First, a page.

If you are interested in the code described here, it’s all at GitHub at https://github.com/bravelocation/yeltzland-alexa/
10 Apr 2018
N.B. I posted an update to this policy in June 2019
There has been lots of news recently about privacy, driven mostly by Facebook’s rather laissez-faire approach over the years, as well as the upcoming GDPR changes required by the EU.
I’m pretty happy with the general tone of GDPR, and although it adds overhead to the development process, I think forcing developers to be clear about their use of your data is a very good thing.
Therefore I thought it would be a good time to outline the approach I generally take on my mobile apps around data, and try to justify the trade-offs I’m making.
Crash monitoring using Crashlytics
It’s extremely useful to have a crash monitoring reporting system in place, so I can see any problems as soon as possible. If an app is having non-critical but important problems it’s good that I can diagnose and fix any issues promptly (especially now Apple’s review process is much quicker).
I also get basic usage figures (daily and monthly active users) from Crashlytics that are sufficient for what I need.
Crashlytics is part of the Fabric suite of apps that was part of Twitter and has recently been bought by Google. I really like the simplicity of both their integration process and their website.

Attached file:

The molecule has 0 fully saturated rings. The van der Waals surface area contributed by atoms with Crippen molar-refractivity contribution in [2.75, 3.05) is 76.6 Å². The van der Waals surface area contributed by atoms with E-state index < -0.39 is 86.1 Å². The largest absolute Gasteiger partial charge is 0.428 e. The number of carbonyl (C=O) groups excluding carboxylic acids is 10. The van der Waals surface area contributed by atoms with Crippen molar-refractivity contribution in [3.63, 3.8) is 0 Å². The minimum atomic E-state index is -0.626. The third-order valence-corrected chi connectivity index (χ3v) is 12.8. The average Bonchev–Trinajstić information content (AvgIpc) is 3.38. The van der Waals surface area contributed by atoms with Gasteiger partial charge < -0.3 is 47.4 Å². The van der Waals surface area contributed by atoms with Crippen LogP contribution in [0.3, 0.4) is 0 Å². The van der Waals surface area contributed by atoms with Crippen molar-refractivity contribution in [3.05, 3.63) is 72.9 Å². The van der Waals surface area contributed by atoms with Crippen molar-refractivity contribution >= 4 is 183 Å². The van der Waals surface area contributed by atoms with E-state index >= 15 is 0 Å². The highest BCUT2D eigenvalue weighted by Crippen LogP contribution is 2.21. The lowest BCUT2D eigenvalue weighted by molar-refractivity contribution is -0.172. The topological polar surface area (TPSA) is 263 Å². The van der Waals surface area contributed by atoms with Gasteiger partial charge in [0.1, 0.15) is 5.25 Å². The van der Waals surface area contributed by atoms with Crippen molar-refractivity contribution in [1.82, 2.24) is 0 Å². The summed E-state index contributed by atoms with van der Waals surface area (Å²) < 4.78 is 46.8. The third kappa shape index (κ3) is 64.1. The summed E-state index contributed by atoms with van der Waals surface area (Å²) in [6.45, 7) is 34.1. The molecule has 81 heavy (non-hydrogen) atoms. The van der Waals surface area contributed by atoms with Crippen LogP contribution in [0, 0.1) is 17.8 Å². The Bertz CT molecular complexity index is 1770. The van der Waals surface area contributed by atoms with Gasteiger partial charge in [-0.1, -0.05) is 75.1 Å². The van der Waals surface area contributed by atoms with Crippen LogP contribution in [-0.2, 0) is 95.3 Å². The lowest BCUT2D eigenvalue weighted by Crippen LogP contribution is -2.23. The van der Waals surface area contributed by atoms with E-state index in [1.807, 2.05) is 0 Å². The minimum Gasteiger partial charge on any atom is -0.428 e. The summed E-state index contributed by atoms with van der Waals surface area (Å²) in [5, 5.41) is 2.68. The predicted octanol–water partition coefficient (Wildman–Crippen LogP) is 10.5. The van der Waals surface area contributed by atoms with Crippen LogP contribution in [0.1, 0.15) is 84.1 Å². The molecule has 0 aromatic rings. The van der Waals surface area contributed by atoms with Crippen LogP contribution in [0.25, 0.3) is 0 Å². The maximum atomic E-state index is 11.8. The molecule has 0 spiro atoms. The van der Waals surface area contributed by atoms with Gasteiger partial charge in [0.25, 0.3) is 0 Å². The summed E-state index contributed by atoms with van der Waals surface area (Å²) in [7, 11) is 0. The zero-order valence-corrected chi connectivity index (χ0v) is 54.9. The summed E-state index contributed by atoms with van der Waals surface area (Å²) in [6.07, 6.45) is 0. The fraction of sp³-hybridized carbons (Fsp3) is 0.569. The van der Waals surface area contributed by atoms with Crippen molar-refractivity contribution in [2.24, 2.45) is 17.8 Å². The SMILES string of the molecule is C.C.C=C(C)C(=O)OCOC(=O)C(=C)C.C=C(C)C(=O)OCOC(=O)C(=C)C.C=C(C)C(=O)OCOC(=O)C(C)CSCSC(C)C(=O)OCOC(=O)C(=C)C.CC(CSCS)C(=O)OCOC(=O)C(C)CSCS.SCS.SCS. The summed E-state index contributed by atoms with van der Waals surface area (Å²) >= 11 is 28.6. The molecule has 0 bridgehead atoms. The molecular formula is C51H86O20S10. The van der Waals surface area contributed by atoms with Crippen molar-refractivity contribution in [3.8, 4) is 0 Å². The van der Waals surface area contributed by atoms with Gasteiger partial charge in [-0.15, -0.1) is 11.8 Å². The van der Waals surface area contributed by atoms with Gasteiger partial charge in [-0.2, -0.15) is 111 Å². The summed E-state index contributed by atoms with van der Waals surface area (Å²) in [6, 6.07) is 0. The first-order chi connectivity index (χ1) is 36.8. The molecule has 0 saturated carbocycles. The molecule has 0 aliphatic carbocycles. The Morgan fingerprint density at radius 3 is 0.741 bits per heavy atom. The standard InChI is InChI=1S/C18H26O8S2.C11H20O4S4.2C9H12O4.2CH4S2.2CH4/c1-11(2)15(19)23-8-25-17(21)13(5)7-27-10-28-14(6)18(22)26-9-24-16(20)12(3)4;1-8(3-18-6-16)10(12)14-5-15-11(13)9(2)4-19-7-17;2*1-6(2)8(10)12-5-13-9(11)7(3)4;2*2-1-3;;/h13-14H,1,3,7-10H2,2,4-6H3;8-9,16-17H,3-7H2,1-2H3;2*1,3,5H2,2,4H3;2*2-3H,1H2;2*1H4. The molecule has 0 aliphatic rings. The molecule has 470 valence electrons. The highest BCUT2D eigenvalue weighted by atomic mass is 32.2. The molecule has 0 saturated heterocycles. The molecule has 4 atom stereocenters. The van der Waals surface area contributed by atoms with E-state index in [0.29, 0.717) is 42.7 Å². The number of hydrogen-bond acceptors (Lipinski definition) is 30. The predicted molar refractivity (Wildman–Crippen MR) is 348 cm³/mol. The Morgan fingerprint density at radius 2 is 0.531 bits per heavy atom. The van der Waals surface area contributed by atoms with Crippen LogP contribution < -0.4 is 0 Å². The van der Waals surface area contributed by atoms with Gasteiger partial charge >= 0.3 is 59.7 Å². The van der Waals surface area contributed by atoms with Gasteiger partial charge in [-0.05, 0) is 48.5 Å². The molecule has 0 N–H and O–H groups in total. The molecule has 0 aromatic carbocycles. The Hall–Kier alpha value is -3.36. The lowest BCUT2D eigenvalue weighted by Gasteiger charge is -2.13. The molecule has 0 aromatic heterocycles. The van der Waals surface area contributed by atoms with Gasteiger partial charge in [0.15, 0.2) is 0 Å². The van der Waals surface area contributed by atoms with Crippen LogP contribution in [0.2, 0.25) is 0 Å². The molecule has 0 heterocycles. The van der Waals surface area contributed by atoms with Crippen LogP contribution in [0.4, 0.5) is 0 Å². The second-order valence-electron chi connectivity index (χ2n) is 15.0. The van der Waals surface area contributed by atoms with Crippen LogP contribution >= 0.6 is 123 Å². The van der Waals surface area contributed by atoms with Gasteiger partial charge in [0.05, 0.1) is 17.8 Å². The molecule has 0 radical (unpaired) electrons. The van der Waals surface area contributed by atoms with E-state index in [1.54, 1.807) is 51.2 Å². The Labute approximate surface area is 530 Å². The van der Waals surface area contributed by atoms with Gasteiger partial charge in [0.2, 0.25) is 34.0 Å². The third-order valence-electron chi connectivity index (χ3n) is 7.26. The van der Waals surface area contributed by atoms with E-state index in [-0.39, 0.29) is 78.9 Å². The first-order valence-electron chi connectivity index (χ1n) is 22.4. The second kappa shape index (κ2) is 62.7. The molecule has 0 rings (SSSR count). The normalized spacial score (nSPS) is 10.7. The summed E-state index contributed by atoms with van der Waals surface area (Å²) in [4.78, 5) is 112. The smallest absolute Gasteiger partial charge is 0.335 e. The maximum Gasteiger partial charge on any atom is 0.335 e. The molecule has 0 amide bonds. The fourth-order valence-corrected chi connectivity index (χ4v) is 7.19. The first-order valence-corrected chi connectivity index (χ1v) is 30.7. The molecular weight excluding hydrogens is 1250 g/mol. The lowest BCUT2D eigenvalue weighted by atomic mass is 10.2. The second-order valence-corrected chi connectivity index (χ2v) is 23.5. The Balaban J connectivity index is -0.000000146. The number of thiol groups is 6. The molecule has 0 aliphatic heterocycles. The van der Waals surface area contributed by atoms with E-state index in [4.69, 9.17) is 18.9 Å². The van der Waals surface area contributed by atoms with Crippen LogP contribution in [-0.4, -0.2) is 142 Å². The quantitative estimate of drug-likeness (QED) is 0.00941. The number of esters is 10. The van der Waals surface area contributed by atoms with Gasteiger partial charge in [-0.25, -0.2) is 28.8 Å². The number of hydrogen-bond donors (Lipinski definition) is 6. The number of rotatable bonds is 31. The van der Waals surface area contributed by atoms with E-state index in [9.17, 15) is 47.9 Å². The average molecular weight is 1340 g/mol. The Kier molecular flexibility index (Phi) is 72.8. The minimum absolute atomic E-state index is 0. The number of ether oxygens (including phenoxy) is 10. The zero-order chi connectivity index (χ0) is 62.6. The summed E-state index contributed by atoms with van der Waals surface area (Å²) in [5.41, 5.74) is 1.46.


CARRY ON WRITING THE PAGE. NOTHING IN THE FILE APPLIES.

Obviously they/Google - like most of their development tools - give this away so they can get aggregated data about which apps are popular, presumably for search ranking and other corporate needs.
I also assume they do send enough information that allows them to piece together a (semi-)anonymous usage pattern for all the apps on a device that use Crashlytics, but that’s just idle speculation.
I think the trade off is (just about) fine, especially as there is no open-source self-service alternative that I know about. I’d definitely be interested in such a solution if it’s was easy to install and maintain, but practically I don’t have the time or interest to roll my own. I’m definitely going to investigate this more though.